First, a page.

Properties of common refrigerants are shown in the table below.
|Boiling Point (°C)
|Boiling Point (°F)
R-134a is a common refrigerant used in residential refrigerators around the world, and in automobiles. Most automotive air conditioning systems (except in Australia and possibly other countries) use R134a as a refrigerant.
R-134a took over from its older predecessor R-12 in the early 1990s, and is likely to be replaced soon due to its global warming potential (GWP). However, R-134a is not an ozone depleting refrigerant. A refrigerant with a high GWP has a greenhouse gas-like effect that traps heat, exacerbating climate change. A refrigerant with a ozone-depletion potential (ODP) damages the ozone layer, which is an entirely separate issue from climate change.
R-12 is R-134a’s older predecessor, and it was used in most automotive air conditioning systems, as well as in household refrigerators. While R-12 had it’s benefits, it was found to cause ozone layer depletion, leading to a global phase-out which has now been completed.
R-22 is commonly used in older household air conditioning systems (as well as some larger commercial HVAC systems), but not automotive ones. It has been for decades, but is now undergoing a global phase-out due to it’s ozone-depletion potential.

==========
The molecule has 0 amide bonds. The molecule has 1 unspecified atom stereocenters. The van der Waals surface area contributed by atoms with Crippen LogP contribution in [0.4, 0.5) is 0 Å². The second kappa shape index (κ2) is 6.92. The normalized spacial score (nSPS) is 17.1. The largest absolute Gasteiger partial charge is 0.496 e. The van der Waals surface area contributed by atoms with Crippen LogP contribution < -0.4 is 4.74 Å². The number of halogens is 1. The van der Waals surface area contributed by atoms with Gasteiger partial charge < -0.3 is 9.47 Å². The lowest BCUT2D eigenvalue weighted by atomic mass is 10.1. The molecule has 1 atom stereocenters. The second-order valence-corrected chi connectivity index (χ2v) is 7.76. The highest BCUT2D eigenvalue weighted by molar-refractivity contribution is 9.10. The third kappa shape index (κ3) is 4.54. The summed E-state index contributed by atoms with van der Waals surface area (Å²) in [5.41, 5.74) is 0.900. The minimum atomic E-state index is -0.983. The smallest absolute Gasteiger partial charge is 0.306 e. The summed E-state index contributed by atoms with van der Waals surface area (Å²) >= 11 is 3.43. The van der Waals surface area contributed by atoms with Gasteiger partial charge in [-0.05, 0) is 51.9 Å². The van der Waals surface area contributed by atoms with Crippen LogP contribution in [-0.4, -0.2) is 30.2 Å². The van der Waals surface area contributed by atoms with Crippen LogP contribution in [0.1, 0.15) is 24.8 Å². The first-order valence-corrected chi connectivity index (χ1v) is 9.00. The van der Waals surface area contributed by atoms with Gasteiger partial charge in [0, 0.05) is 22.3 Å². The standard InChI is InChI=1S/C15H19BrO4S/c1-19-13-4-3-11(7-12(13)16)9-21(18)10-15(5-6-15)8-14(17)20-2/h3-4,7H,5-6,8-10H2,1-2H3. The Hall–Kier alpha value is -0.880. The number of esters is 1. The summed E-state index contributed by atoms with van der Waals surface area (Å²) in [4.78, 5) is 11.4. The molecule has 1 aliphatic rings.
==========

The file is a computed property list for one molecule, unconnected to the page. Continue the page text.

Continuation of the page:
In new air conditioners in the United States and some other countries, R-22 has been replaced by it’s successor R-410a, which has no ozone-depletion potential. R-410a does, however, have a global warming potential, and is likely to be phased out as well.
R-290 is propane, an extremely common, versatile, and flammable gas used to power ovens, stoves, absorption refrigerators, and also as a refrigerant. Propane’s use as a refrigerant never caught on like R-134a because it is flammable.
Modern Refrigeration And Air Conditioning – 20th edition (G-W Publishing).